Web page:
United Nations warns government as ethnic conflicts worsen

By Bida Elly David

The special representative for the United Nations High Commission for Refugees (UNHCR) to South Sudan has warned government against ethnic conflict, saying that it would worsen if not properly handled through consensus.

He said this during a press conference with journalists on the current security status of the Country in relation to the suffering of the refugees and the IDPs across the nation.

Speaking to the media yesterday, Arafat Jamal the UHCR Special representative to South Sudan also noted that South Sudan is in a devastating situation as many citizens suffer from continuous flooding and deadly ethnic conflict that displaced much population.

He stated that the United States report on South Sudan has been mainly centered on bad news regarding the lost hope of South Sudan driven from corruption, the people and climatic change.

Arafat underscored that South Sudanese do not only need humanitarian assistance rather services generated from good education, medical facilities improved infrastructure and agriculture for restoration of food insecurity.

“I would like to give a very concerned warning to the people of South Sudan and the people of the government to not allow this situation to continue. If it continues and further hardens on ethnic lines, I think, you will be witnessing an irreversible cycle of violence that has already begun and of which no body will come in to intervene and it will continue threatening all the gains that have been made in this Country,” he said.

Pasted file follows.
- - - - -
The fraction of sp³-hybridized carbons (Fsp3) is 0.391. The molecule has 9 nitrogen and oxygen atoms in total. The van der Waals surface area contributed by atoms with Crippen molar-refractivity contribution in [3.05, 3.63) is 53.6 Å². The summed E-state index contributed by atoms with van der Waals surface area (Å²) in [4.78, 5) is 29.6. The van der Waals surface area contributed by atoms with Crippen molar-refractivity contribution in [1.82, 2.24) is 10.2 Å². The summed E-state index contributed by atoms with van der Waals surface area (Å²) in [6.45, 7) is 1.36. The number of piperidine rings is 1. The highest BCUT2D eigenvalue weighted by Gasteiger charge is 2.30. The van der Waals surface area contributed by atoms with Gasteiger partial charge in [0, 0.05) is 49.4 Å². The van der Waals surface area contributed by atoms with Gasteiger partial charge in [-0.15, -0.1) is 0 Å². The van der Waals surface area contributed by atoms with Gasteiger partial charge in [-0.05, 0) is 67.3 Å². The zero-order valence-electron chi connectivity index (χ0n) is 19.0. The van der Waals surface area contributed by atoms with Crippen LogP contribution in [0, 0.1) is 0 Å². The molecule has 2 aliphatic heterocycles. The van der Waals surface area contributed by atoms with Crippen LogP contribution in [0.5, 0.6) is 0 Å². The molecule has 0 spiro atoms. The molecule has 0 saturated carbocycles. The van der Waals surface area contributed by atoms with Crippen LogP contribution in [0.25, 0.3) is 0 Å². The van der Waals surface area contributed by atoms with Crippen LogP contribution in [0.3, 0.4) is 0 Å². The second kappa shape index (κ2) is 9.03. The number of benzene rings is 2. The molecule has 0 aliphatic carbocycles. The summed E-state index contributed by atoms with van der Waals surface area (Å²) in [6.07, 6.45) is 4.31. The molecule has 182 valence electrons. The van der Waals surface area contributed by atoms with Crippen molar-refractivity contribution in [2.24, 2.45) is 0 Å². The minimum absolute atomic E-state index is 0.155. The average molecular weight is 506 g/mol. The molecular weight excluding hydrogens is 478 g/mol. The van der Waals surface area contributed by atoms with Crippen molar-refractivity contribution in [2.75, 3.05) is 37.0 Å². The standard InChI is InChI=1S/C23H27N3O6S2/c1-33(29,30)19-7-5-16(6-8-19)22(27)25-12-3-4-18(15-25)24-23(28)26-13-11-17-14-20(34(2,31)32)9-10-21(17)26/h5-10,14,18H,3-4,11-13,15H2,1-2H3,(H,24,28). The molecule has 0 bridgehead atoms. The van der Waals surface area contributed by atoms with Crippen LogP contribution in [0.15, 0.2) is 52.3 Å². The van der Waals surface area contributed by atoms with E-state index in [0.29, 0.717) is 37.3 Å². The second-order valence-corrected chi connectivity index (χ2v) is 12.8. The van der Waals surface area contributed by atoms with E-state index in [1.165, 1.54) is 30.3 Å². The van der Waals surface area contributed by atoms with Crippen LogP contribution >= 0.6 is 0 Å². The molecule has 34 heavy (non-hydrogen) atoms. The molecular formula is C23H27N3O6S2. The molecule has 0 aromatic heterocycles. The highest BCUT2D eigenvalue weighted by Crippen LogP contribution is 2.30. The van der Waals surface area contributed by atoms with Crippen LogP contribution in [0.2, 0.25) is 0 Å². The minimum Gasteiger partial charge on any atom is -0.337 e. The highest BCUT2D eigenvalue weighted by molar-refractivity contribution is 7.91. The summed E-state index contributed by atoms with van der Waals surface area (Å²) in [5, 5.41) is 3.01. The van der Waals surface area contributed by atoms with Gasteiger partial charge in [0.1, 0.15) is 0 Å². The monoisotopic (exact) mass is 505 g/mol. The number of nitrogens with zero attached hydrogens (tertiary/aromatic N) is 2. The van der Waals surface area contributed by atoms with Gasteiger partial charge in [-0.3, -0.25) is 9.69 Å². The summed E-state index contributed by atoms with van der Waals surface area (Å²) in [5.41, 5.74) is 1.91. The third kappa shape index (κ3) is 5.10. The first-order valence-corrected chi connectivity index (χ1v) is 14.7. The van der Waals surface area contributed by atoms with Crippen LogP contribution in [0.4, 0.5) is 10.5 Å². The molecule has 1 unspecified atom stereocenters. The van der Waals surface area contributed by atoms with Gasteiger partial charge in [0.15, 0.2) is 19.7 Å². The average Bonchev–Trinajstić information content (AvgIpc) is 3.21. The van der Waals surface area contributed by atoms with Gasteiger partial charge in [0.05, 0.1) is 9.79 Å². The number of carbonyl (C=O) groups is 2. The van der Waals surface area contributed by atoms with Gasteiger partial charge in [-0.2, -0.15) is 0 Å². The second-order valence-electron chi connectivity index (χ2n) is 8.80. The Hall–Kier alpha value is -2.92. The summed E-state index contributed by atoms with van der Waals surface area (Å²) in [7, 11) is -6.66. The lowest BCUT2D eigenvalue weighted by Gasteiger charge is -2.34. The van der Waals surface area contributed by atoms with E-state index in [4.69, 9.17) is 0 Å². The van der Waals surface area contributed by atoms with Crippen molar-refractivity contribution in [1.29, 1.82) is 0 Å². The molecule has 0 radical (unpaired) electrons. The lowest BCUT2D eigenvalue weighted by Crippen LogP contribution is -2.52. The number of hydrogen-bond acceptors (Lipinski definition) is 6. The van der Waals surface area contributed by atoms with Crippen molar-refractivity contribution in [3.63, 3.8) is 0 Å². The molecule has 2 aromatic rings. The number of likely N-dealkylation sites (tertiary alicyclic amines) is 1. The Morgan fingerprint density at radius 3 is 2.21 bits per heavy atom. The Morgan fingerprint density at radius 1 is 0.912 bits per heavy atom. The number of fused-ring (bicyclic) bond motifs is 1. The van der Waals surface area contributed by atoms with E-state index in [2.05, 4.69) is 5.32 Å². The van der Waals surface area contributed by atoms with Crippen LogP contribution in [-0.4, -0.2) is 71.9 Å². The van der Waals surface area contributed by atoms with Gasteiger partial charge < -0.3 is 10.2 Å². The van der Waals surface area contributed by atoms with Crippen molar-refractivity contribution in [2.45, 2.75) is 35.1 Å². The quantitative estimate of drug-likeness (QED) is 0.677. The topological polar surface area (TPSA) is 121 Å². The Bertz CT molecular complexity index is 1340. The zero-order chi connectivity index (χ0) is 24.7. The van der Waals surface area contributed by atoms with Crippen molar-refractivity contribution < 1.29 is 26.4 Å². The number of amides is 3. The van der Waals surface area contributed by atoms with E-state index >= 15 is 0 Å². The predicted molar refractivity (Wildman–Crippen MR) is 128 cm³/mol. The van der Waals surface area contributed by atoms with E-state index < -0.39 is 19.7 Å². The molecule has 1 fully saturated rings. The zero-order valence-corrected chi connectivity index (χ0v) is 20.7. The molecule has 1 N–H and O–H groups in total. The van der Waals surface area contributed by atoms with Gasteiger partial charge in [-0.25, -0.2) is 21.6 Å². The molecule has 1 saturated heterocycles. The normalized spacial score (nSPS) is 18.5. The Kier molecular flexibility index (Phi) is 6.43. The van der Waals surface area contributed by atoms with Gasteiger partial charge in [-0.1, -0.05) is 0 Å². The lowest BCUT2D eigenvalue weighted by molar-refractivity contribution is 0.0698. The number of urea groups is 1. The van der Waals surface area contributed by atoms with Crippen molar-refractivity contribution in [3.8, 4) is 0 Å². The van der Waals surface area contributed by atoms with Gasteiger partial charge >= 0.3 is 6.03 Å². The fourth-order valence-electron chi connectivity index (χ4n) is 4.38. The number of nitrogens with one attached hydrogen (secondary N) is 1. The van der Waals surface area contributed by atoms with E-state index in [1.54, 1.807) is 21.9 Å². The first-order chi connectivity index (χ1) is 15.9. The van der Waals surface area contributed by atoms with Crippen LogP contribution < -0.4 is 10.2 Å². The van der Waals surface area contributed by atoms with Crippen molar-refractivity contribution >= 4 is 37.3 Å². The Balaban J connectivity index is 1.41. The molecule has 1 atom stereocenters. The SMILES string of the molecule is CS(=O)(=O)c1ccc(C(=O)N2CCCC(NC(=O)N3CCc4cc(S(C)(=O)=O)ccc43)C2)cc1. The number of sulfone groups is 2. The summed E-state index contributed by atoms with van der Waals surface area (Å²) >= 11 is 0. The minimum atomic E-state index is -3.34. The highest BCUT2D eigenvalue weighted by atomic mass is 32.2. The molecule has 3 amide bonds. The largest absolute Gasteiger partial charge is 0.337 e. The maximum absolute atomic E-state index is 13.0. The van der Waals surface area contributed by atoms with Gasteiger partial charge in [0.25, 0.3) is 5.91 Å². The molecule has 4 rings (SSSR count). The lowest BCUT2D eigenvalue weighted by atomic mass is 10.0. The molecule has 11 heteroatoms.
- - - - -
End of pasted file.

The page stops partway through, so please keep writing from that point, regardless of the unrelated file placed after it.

He said that South Sudan has a great potential to develop through hard work and peaceful co-existence that would arise from total discouragement of ethnicity and high rate of corruption by the people.

Arafat said that the on-going violence in upper Nile has affected most developmental and livelihood projects that the citizens would have benefited from and broken apart the hopes of women into the box of total suffering.

He pointed out that no signs of peace and reconciliation among the fighting parties in Upper Nile despite the move initiated by the government to investigate the conflict saying that there is no real peace.

“One of the experiences I have witnessed in Upper Nile was the suffering of women inside water struggling to make their young ones survive. It has been one of the experiences that have never happened in any part of the world. Seeing people killing themselves on ethnic lines and properties lost is painful. I witnessed the conflicting parties who used to co-exist refused to meet. I have found this very worrying. We are trying to involve the religious community,” he said.

Moreover, he underscored the need for the government of South Sudan to use the peace roadmap as a pillar to end the on-going bloodshed and the suffering of the citizens.

Not only that, Arafat appreciated South Sudan for having exercised a democratic will to host other refugees from some parts of the world despite the terrible situation they are experiencing.

He revealed that South Sudan is currently hosting three hundred and forty (340) refugees in which 94% are Sudanese.

He said that UNHCR remained committed towards rendering “pockets of hope” to help returnees in various parts of the Country.

He revealed that over Six hundred thousand (600,000) returnees have come back home following the civil conflicts that broke years ago suggesting that state government needs to seriously engage in conflict sensitive resolutions. 

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